Intussusception in children: not only surgical treatment


bowel intussusception
abdominal ultrasound
hy­drostatic reduction
pediatric surgery
pathological lead point

How to Cite

Caruso, A. M., Pane, A., Scanu, A., Muscas, A., Garau, R., Caddeo, F., & Mascia, L. (2017). Intussusception in children: not only surgical treatment. Journal of Pediatric and Neonatal Individualized Medicine (JPNIM), 6(1), e060135.


Introduction: Intussusception is the commonest cause of acute in­testinal obstruction in children. Failure of timely diagnosis and treatment results in a surgical emergency leading to fatal outcome. The classic triad of symptoms is seen in less than one-third of the children affected. Aim of this study was to evaluate the comprehensive management of intussusception in children, evaluating the outcome of conservative treatment with hydrostatic ultrasound reduction and surgery.

Material and methods: A retrospective analysis was conducted including pediatric patients (up to 14 years old) with diagnosis of bowel intussusception. The management and treatment depended on the patients’ situation: for children in good general conditions initial hydrostatic reduction under continuous ultrasonographic monitoring was attempted; if severe dehydration and/or septic shock was observed, the conservative treatment was contraindicated and direct surgical treatment was performed.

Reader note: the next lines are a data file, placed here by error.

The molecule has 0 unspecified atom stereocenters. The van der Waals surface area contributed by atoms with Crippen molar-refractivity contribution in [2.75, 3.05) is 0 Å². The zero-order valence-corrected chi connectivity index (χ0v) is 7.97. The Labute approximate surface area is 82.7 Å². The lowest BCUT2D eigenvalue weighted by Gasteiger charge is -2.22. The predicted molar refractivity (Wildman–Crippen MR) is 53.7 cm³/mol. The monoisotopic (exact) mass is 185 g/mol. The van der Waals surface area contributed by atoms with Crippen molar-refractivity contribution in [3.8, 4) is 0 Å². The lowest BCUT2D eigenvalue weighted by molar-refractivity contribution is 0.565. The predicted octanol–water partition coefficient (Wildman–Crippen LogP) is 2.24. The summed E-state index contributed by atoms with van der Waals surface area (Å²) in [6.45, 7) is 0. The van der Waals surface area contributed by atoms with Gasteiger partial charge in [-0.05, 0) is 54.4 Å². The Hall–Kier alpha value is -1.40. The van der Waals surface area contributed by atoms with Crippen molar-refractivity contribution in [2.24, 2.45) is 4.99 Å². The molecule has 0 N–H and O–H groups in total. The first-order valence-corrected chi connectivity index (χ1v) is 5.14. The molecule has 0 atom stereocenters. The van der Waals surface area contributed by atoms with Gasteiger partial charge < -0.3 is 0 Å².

Result: A total of 44 pediatric patients were included in the study. The most frequent symptoms observed were paroxysmal abdominal pain (100% of cases) and vomiting (72%); only 29% of patients presented with the classic triad of symptoms (abdominal pain, palpable mass and blood stained stools). 28 patients (64%) were managed conservatively with ultrasound hydrostatic reduction. 10 patients (23%) required primary surgical intervention because of clinical conditions; 6 patients (14%) were operated after failure of conservative approach. The total percentage of operated patients was 36%, with lead points identified in 12 cases.

Conclusion: Our data confirm that hydrostatic reduction is a simple, real time procedure, free of radiations, non invasive and safe. Age had no impact on the reducibility whereas bloody stool, a prolonged duration of symptoms and the presence of lead point were risk factors of failure.